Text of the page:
Vitamin D - the sunshine vitamin - helps us survive a heart attack, and could even prevent the attack in the first place, a new study has found.
People deficient in the vitamin are seven times more likely to suffer poor brain functioning after a heart attack, say researchers. The attack could also be a killer if levels of the vitamin are low.
The most common source is sunshine, which the body synthesises into the vitamin, but most people living in the northern hemisphere are deficient, a problem not helped by an over-zealous 'keep out of the sun' campaign. Other sources include oily fish, eggs and supplements.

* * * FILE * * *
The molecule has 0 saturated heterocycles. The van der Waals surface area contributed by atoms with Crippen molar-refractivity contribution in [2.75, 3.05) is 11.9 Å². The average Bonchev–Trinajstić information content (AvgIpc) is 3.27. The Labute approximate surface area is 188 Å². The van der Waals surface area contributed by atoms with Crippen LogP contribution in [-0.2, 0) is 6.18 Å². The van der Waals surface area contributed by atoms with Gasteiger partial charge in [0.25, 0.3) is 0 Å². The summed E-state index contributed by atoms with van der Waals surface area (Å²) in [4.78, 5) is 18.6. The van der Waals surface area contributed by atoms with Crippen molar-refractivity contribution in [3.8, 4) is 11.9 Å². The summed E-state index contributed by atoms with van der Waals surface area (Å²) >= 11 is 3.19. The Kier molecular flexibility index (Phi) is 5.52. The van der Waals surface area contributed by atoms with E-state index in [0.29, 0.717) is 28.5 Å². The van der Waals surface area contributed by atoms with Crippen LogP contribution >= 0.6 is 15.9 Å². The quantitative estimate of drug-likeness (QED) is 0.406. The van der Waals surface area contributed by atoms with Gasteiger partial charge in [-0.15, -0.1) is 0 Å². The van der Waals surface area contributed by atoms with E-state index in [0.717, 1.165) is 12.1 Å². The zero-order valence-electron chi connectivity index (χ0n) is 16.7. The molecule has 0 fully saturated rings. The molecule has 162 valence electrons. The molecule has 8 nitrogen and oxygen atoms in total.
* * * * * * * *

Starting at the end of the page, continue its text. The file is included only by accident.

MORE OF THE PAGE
Its importance was underlined again this week by researchers from Korea after they monitored 55 heart-attack patients. Those with the highest levels of the vitamin were seven times less likely to suffer any long-term neurological problems after the attack. Overall, 65 per cent of the patients with low levels of the vitamin suffered a severe loss of brain functioning six months after the attack compared to 22 per cent of those with higher levels, while 29 per cent of those with low levels were also more likely to have died within six months after the attack. None of the patients with higher levels had died.
(Source: European Society of Cardiology acute cardiovascular care conference, October 18, 2014)